Regulatory Rebuke for 10 Iranian Banks
EghtesadOnline: The Central Bank of Iran has issued formal warnings to 10 banks for violating interest rates set by the Money and Credit Council, the bank’s deputy for supervisory affairs announced.
“Since MCC–the highest monetary decision-making body –ratified the deposit and lending rates, CBI has issued written warnings to about 10 banks to adhere to the rates set by the council and also notified the exhortative instructions to them,” Farshad Heydari was quoted as saying by Banker.ir.
Back in June, CEOs of private and state-owned banks agreed to lower long-term deposit rates from 18% to 15% with short-term rates set at approximately 10%. Later, the Money and Credit Council approved the cut.
However, some banks have been reported to offer higher interest on savings to avoid a possible deposit flight, which had reignited the old price wars between banks and credit institutions, many of which are struggling with liquidity shortage.
“The central bank’s inspectors have investigated the violations so that corrections can be made to the set rates,” Heydari added.
Pointing to the CBI’s supervisory measures over the financial statements of banks in the current fiscal year (which began in March 2016), the official said CBI did a comprehensive job in this regard. He added that is why the shareholders’ meetings of banks were held with a delay of 3-4 months.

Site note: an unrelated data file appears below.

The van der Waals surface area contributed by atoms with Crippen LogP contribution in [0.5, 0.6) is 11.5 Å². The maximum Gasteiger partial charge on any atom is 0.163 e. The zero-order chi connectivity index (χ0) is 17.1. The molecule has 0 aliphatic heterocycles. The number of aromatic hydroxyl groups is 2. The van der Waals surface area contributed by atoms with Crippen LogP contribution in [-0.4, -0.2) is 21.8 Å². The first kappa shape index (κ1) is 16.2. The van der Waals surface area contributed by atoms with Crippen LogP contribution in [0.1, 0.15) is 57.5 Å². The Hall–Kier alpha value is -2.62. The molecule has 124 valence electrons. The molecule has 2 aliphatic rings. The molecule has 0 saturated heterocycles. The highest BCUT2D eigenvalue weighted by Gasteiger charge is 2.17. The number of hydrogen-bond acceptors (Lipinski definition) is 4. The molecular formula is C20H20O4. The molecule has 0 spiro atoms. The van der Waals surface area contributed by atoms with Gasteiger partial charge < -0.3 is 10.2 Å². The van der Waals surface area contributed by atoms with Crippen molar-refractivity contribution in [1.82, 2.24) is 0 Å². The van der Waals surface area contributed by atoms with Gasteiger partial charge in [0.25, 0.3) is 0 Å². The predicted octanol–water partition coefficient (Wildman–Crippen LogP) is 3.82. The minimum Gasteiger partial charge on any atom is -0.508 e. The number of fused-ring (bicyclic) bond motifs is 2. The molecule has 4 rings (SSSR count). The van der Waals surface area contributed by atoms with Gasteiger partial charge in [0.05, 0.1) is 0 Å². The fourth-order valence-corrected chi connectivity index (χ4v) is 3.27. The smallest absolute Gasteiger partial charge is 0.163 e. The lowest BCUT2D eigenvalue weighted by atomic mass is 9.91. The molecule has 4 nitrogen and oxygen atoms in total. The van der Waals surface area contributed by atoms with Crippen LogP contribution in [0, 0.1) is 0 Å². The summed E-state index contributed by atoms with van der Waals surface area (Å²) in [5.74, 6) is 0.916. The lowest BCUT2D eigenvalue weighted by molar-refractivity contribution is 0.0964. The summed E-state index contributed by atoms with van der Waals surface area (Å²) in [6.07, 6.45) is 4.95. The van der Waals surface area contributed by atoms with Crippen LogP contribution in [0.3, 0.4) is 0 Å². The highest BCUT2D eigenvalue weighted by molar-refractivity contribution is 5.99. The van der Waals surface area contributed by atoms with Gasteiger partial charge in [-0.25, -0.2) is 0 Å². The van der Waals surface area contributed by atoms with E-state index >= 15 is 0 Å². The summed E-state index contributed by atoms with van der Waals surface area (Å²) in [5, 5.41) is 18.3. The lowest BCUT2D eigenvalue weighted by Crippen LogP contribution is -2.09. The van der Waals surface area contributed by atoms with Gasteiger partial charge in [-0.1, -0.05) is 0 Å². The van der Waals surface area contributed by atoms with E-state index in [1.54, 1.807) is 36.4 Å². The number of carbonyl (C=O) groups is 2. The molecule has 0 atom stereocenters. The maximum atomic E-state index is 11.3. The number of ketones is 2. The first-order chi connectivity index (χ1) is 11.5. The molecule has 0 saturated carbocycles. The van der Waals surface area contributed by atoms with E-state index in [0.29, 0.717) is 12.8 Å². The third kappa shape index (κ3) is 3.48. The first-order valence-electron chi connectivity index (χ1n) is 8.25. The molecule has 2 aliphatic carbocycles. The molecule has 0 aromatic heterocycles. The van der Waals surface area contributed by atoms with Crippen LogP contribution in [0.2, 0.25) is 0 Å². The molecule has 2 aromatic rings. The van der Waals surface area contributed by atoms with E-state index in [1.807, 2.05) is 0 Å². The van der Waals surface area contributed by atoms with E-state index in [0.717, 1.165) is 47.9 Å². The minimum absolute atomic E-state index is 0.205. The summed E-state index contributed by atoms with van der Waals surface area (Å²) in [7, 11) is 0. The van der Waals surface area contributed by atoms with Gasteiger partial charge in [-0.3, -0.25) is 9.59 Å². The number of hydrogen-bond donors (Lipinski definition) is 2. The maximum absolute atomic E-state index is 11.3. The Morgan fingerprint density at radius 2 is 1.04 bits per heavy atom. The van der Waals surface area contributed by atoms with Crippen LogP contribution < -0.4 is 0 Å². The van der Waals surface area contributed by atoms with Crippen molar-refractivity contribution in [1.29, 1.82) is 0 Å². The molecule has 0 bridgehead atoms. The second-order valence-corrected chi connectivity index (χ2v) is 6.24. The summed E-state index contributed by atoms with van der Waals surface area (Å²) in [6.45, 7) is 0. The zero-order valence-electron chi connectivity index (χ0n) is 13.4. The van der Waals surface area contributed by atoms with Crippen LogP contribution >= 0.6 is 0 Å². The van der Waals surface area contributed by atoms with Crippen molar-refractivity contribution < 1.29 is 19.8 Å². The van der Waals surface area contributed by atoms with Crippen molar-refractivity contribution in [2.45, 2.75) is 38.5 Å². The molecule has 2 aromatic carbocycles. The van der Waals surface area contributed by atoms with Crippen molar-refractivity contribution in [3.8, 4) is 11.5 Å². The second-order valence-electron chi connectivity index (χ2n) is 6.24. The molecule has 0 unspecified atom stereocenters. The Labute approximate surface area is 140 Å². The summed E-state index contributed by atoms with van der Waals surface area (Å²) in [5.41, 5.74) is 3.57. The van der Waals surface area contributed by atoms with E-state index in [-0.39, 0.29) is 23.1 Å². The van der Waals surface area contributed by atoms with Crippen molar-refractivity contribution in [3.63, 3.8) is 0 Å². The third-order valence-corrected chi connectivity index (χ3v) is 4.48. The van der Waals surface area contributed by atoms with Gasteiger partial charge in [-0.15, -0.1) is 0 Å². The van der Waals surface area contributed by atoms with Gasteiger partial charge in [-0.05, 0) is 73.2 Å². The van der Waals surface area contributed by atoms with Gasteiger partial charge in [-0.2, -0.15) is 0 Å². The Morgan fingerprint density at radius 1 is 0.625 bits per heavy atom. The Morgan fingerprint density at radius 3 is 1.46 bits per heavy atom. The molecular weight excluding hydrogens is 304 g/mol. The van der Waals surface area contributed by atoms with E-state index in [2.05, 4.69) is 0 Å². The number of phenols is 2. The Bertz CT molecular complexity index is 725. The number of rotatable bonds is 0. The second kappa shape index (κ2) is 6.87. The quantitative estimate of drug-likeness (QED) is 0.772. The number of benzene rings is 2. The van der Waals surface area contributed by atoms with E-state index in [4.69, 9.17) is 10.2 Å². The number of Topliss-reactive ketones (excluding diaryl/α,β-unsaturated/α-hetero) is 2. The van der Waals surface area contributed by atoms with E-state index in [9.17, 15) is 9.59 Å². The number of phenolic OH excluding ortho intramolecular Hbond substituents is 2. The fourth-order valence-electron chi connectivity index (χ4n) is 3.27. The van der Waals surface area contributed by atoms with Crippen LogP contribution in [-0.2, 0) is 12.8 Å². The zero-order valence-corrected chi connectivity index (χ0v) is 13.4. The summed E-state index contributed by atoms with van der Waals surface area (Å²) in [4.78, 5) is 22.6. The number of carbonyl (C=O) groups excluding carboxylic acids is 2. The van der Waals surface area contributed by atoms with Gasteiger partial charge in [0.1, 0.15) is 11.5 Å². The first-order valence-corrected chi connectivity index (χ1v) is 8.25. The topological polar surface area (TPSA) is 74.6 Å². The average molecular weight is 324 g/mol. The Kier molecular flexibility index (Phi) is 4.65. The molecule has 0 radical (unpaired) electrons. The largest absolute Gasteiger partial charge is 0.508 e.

Heydari added that the banks have now released their financial statements after they were made transparent by the central bank, Financial Tribune reported.
According to the official, the main goal of supervision is to maintain the health and financial stability of the banking system through risk management.
“This is the latest form of supervision in international communities and that is why keeping a watchful eye over bank risks, namely liquidity, investment and operational risk, is fundamental,” he said.
Heydari noted that under this supervision, a series of directives will be issued to the banking system that will allow banks to exercise their ruling within their jurisdiction based on corporate governance principles.
The official pointed out that most of the supervisory concerns of CBI has to do with interest rates.
“The link between the inflation rate and interest rates in the country is currently not on an economic basis and therefore the rates must be set according to supply and demand,” Heydari said.
“When more money is supplied and the financial markets become more balanced, we will witness a further decrease in the rates in a way that it will not disturb the equilibrium in any segment of the market.”